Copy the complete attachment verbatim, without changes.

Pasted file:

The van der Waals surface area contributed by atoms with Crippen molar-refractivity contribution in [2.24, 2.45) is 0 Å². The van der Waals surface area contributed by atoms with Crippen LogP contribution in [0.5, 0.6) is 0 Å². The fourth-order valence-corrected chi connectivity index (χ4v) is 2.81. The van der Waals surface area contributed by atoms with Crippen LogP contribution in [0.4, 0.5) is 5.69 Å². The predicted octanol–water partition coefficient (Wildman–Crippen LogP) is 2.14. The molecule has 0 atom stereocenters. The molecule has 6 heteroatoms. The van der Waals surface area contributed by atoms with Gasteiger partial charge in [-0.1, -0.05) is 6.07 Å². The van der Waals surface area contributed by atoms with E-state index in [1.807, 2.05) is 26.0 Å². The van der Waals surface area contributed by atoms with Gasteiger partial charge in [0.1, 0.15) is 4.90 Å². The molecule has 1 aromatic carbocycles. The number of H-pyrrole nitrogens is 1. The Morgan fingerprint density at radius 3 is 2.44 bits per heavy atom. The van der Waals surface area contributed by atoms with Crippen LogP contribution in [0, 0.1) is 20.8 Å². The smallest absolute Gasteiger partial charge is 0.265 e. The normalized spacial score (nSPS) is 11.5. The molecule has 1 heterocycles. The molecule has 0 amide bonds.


The van der Waals surface area contributed by atoms with Crippen molar-refractivity contribution in [2.24, 2.45) is 0 Å². The van der Waals surface area contributed by atoms with Crippen LogP contribution in [0.5, 0.6) is 0 Å². The fourth-order valence-corrected chi connectivity index (χ4v) is 2.81. The van der Waals surface area contributed by atoms with Crippen LogP contribution in [0.4, 0.5) is 5.69 Å². The predicted octanol–water partition coefficient (Wildman–Crippen LogP) is 2.14. The molecule has 0 atom stereocenters. The molecule has 6 heteroatoms. The van der Waals surface area contributed by atoms with Gasteiger partial charge in [-0.1, -0.05) is 6.07 Å². The van der Waals surface area contributed by atoms with E-state index in [1.807, 2.05) is 26.0 Å². The van der Waals surface area contributed by atoms with Gasteiger partial charge in [0.1, 0.15) is 4.90 Å². The molecule has 1 aromatic carbocycles. The number of H-pyrrole nitrogens is 1. The Morgan fingerprint density at radius 3 is 2.44 bits per heavy atom. The van der Waals surface area contributed by atoms with Crippen LogP contribution in [0, 0.1) is 20.8 Å². The smallest absolute Gasteiger partial charge is 0.265 e. The normalized spacial score (nSPS) is 11.5. The molecule has 1 heterocycles. The molecule has 0 amide bonds.